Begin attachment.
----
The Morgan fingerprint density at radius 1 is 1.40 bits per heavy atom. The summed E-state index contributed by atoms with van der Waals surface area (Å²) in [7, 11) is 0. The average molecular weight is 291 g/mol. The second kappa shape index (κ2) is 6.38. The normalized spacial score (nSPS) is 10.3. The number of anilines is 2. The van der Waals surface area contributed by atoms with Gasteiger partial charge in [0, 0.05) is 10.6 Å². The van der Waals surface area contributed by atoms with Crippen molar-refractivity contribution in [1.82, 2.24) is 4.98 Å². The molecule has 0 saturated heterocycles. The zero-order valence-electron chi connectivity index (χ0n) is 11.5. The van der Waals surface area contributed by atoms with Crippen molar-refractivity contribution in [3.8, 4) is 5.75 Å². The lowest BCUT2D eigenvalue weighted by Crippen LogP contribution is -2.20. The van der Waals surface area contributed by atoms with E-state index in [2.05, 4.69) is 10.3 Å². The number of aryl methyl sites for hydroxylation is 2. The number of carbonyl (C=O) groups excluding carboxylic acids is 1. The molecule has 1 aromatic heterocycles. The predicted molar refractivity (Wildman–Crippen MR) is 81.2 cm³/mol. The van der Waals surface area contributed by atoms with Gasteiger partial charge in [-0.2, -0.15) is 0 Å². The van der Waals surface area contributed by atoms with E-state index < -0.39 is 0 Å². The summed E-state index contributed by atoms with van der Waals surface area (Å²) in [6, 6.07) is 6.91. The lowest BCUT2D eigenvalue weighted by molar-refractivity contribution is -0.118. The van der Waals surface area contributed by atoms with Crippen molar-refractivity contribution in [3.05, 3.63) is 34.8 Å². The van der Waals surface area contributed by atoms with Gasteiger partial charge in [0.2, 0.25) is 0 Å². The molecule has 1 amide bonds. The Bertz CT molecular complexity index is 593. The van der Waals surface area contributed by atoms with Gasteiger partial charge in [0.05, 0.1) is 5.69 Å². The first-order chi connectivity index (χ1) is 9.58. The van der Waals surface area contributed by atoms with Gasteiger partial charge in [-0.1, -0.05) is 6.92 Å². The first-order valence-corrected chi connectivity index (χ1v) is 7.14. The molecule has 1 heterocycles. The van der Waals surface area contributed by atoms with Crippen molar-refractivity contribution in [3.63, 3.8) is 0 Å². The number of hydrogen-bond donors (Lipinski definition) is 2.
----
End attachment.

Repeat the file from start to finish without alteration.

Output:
The Morgan fingerprint density at radius 1 is 1.40 bits per heavy atom. The summed E-state index contributed by atoms with van der Waals surface area (Å²) in [7, 11) is 0. The average molecular weight is 291 g/mol. The second kappa shape index (κ2) is 6.38. The normalized spacial score (nSPS) is 10.3. The number of anilines is 2. The van der Waals surface area contributed by atoms with Gasteiger partial charge in [0, 0.05) is 10.6 Å². The van der Waals surface area contributed by atoms with Crippen molar-refractivity contribution in [1.82, 2.24) is 4.98 Å². The molecule has 0 saturated heterocycles. The zero-order valence-electron chi connectivity index (χ0n) is 11.5. The van der Waals surface area contributed by atoms with Crippen molar-refractivity contribution in [3.8, 4) is 5.75 Å². The lowest BCUT2D eigenvalue weighted by Crippen LogP contribution is -2.20. The van der Waals surface area contributed by atoms with E-state index in [2.05, 4.69) is 10.3 Å². The number of aryl methyl sites for hydroxylation is 2. The number of carbonyl (C=O) groups excluding carboxylic acids is 1. The molecule has 1 aromatic heterocycles. The predicted molar refractivity (Wildman–Crippen MR) is 81.2 cm³/mol. The van der Waals surface area contributed by atoms with Gasteiger partial charge in [-0.2, -0.15) is 0 Å². The van der Waals surface area contributed by atoms with E-state index < -0.39 is 0 Å². The summed E-state index contributed by atoms with van der Waals surface area (Å²) in [6, 6.07) is 6.91. The lowest BCUT2D eigenvalue weighted by molar-refractivity contribution is -0.118. The van der Waals surface area contributed by atoms with Crippen molar-refractivity contribution in [3.05, 3.63) is 34.8 Å². The van der Waals surface area contributed by atoms with Gasteiger partial charge in [0.2, 0.25) is 0 Å². The molecule has 1 amide bonds. The Bertz CT molecular complexity index is 593. The van der Waals surface area contributed by atoms with Gasteiger partial charge in [0.05, 0.1) is 5.69 Å². The first-order chi connectivity index (χ1) is 9.58. The van der Waals surface area contributed by atoms with Gasteiger partial charge in [-0.1, -0.05) is 6.92 Å². The first-order valence-corrected chi connectivity index (χ1v) is 7.14. The molecule has 1 heterocycles. The van der Waals surface area contributed by atoms with Crippen molar-refractivity contribution in [3.63, 3.8) is 0 Å². The number of hydrogen-bond donors (Lipinski definition) is 2.